Other mammals reported recently include bobcats in two different parts of town. One was seen near the condominiums on Todd Pond Rd. and the other in Browning Field South at dawn. Deer, fisher, a dead opossum, and raccoons have all been spotted. Raccoons are not true hibernators but spend the colder winter months in torpor, often in a tree cavity. They eat very little but live off the stored fat in their bodies, which may be more than 40% of their body weight. During mild spells, such as the ones we have experienced, they will emerge at night, perhaps to hunt for fish or crawfish in streams. Mating season for raccoons is from January to March.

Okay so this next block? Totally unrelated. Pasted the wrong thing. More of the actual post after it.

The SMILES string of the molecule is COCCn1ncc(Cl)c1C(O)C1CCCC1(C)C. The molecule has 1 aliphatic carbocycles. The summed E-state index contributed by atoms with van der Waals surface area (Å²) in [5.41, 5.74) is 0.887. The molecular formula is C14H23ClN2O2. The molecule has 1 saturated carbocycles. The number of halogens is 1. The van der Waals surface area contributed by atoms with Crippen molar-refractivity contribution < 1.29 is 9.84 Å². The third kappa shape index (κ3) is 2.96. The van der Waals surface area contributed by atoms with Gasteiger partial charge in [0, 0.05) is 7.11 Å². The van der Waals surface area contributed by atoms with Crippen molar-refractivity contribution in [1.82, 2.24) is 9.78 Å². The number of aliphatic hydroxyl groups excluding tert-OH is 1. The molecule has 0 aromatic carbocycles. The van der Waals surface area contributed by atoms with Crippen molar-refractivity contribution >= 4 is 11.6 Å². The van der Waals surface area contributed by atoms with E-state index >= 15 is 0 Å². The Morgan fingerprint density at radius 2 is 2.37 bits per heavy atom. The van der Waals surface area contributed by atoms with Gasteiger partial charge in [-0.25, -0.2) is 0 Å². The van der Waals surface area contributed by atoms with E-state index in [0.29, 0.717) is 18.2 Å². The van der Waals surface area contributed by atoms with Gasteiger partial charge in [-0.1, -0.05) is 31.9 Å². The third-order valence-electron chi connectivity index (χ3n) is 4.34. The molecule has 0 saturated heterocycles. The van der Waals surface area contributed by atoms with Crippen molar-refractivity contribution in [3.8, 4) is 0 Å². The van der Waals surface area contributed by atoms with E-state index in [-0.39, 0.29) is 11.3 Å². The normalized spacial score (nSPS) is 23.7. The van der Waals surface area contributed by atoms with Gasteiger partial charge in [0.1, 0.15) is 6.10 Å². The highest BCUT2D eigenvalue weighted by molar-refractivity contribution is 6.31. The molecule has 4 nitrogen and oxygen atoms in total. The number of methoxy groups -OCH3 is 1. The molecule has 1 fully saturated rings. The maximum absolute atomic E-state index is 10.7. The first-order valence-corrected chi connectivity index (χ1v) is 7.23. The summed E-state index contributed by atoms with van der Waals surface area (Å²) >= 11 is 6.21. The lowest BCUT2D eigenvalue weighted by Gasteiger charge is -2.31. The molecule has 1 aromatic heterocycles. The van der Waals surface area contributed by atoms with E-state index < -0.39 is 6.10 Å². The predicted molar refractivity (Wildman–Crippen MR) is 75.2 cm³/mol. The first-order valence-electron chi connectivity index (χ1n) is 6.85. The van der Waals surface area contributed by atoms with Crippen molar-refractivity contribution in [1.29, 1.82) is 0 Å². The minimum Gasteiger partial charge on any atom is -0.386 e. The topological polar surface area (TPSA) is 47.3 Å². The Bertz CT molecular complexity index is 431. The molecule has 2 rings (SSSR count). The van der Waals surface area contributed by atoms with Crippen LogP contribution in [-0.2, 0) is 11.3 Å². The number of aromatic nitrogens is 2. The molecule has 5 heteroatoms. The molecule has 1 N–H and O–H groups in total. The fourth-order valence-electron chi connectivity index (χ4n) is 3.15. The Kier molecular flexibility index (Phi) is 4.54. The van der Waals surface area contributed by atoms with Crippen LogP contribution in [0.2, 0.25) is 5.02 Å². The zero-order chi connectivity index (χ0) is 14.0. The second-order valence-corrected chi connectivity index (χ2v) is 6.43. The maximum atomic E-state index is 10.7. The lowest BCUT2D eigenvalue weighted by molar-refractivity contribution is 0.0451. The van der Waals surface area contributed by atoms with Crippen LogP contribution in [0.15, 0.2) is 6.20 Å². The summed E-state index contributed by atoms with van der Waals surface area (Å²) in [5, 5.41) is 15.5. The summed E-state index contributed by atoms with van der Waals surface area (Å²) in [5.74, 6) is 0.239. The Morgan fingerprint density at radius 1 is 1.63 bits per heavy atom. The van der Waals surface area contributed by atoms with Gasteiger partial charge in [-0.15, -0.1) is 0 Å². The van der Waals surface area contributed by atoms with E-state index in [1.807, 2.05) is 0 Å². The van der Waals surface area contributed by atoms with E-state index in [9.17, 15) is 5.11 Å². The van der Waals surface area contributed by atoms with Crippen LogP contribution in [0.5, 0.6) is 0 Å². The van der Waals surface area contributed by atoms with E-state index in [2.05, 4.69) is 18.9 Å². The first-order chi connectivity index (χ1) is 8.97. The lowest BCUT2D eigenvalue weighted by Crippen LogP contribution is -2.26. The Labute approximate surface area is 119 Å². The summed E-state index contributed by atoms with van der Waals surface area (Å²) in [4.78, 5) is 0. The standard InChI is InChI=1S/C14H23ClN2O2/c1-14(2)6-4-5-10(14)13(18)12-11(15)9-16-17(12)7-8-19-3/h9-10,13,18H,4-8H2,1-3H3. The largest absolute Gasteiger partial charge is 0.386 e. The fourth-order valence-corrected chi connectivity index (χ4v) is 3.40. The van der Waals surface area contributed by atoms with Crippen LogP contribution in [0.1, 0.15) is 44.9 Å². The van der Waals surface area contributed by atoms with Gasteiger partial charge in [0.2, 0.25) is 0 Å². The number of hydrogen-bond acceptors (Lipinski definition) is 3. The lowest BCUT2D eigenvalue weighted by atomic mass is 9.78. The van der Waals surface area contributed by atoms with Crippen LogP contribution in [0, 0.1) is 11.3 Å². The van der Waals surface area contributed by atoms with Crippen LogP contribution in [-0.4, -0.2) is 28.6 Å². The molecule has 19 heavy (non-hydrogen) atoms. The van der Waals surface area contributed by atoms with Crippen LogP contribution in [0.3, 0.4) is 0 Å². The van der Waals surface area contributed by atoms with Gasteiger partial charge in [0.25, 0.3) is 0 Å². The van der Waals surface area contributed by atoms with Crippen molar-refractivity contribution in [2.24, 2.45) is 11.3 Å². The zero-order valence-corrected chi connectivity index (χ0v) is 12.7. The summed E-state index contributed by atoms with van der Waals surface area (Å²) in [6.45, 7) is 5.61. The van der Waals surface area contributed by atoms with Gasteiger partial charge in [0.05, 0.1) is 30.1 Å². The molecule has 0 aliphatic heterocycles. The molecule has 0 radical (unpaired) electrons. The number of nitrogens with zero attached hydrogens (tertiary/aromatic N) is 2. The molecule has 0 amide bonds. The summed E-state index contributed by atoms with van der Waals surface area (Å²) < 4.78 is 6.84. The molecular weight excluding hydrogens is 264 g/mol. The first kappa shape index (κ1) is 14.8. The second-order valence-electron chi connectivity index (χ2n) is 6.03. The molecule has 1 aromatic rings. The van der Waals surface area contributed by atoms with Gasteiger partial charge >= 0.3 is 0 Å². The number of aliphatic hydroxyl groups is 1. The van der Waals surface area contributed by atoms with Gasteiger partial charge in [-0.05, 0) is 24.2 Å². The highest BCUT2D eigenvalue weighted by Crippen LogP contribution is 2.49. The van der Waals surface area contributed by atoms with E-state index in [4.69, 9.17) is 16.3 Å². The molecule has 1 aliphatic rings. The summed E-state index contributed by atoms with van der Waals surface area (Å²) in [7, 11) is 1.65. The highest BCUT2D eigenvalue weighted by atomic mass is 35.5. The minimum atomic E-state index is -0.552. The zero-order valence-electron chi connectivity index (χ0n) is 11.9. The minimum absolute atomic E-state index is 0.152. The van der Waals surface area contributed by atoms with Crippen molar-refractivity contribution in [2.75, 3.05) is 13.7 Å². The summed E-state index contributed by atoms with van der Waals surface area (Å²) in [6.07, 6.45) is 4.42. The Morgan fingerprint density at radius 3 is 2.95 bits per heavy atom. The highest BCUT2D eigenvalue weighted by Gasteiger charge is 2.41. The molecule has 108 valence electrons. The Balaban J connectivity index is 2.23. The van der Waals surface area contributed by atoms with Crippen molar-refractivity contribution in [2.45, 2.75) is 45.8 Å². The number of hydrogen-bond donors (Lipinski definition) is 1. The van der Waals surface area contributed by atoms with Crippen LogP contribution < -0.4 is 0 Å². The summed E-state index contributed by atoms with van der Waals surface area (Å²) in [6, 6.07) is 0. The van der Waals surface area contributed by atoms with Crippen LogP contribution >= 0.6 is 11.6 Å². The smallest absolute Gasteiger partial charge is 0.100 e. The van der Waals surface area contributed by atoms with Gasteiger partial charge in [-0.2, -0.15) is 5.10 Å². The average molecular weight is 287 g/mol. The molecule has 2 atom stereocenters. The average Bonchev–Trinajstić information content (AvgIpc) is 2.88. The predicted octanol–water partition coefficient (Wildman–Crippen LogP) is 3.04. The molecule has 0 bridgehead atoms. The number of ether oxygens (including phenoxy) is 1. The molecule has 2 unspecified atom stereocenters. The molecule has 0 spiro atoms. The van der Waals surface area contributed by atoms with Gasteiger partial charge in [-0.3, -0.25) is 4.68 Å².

On January 1, an unseasonably balmy day, volunteers tromped through fields and woods or watched birds at their feeders, participating in National Audubon’s Christmas Bird Count (CBC). Lincoln is on the eastern edge of the Concord Circle, which encloses all or part of eighteen towns. The CBC began in 1900 in a small way, growing each year, and in 1961 Peter Alden of Concord started the Concord Circle. Lincoln’s Norman Levey is the coordinator for the whole circle and he writes as follows about some of the results this year: “One record of note is our 94 species, breaking the 2000 and 2006 totals of 90. Count year 1962 tallied 48 species. On our first five CBCs tufted titmouse and Northern cardinal were counted with the fingers of one hand. A single red-bellied woodpecker was a shocker in 1968 and we never saw a yellow-bellied sapsucker until the turn of the 21st Century. Eastern meadowlark and ruffed grouse, formerly reliable on the count, have totally vanished and American kestrel, once a double digit annual is a rare Concord CBC visitor. Accounting for our more than fifty-three thousand birds was another massive American robin roost in Wash Brook, only a few hundred shy of the 2018 record. New high counts: Common Raven (35) and Eastern Bluebird (770). Low counts: Herring gull (6) continues to decline as a Concord count bird. Five thousand were tallied in 1996 before a commercial piggery and the last open dumps were closed. Cedar waxwings were the scarcest ever (49).” The results specifically for Lincoln can be seen by checking the designated link at the end of this column. Most people who were counting at their feeders reported lower than usual numbers, no doubt a factor of the mild weather. One nice surprise was a sighting of a common yellowthroat, a warbler usually long gone south by winter. An Eastern towhee was also found; a few of them often over-winter in our area.